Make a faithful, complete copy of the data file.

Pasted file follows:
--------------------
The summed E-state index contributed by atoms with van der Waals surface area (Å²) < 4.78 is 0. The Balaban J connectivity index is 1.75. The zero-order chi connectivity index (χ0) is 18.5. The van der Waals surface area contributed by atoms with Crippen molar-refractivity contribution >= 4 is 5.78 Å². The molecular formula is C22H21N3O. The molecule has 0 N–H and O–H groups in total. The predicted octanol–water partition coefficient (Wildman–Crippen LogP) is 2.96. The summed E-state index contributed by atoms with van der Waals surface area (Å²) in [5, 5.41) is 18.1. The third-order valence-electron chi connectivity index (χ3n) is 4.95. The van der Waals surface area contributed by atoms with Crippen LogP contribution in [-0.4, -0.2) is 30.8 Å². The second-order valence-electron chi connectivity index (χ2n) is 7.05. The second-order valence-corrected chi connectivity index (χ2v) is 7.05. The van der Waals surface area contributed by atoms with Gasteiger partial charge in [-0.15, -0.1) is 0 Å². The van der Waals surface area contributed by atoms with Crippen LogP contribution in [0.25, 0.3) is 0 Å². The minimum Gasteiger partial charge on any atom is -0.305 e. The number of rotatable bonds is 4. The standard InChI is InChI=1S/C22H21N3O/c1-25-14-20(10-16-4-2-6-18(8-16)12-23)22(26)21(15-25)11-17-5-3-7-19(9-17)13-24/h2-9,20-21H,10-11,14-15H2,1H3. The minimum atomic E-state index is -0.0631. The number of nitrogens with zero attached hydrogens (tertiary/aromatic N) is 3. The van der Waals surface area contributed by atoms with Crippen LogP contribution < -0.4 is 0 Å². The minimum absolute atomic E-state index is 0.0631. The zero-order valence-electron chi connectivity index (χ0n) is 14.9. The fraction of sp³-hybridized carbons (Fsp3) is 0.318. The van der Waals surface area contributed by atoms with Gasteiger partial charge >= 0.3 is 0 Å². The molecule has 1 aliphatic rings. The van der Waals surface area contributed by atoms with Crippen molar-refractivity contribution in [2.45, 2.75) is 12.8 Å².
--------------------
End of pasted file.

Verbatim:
The summed E-state index contributed by atoms with van der Waals surface area (Å²) < 4.78 is 0. The Balaban J connectivity index is 1.75. The zero-order chi connectivity index (χ0) is 18.5. The van der Waals surface area contributed by atoms with Crippen molar-refractivity contribution >= 4 is 5.78 Å². The molecular formula is C22H21N3O. The molecule has 0 N–H and O–H groups in total. The predicted octanol–water partition coefficient (Wildman–Crippen LogP) is 2.96. The summed E-state index contributed by atoms with van der Waals surface area (Å²) in [5, 5.41) is 18.1. The third-order valence-electron chi connectivity index (χ3n) is 4.95. The van der Waals surface area contributed by atoms with Crippen LogP contribution in [-0.4, -0.2) is 30.8 Å². The second-order valence-electron chi connectivity index (χ2n) is 7.05. The second-order valence-corrected chi connectivity index (χ2v) is 7.05. The van der Waals surface area contributed by atoms with Gasteiger partial charge in [-0.15, -0.1) is 0 Å². The van der Waals surface area contributed by atoms with Crippen LogP contribution in [0.25, 0.3) is 0 Å². The minimum Gasteiger partial charge on any atom is -0.305 e. The number of rotatable bonds is 4. The standard InChI is InChI=1S/C22H21N3O/c1-25-14-20(10-16-4-2-6-18(8-16)12-23)22(26)21(15-25)11-17-5-3-7-19(9-17)13-24/h2-9,20-21H,10-11,14-15H2,1H3. The minimum atomic E-state index is -0.0631. The number of nitrogens with zero attached hydrogens (tertiary/aromatic N) is 3. The van der Waals surface area contributed by atoms with Crippen LogP contribution < -0.4 is 0 Å². The minimum absolute atomic E-state index is 0.0631. The zero-order valence-electron chi connectivity index (χ0n) is 14.9. The fraction of sp³-hybridized carbons (Fsp3) is 0.318. The van der Waals surface area contributed by atoms with Gasteiger partial charge >= 0.3 is 0 Å². The molecule has 1 aliphatic rings. The van der Waals surface area contributed by atoms with Crippen molar-refractivity contribution in [2.45, 2.75) is 12.8 Å².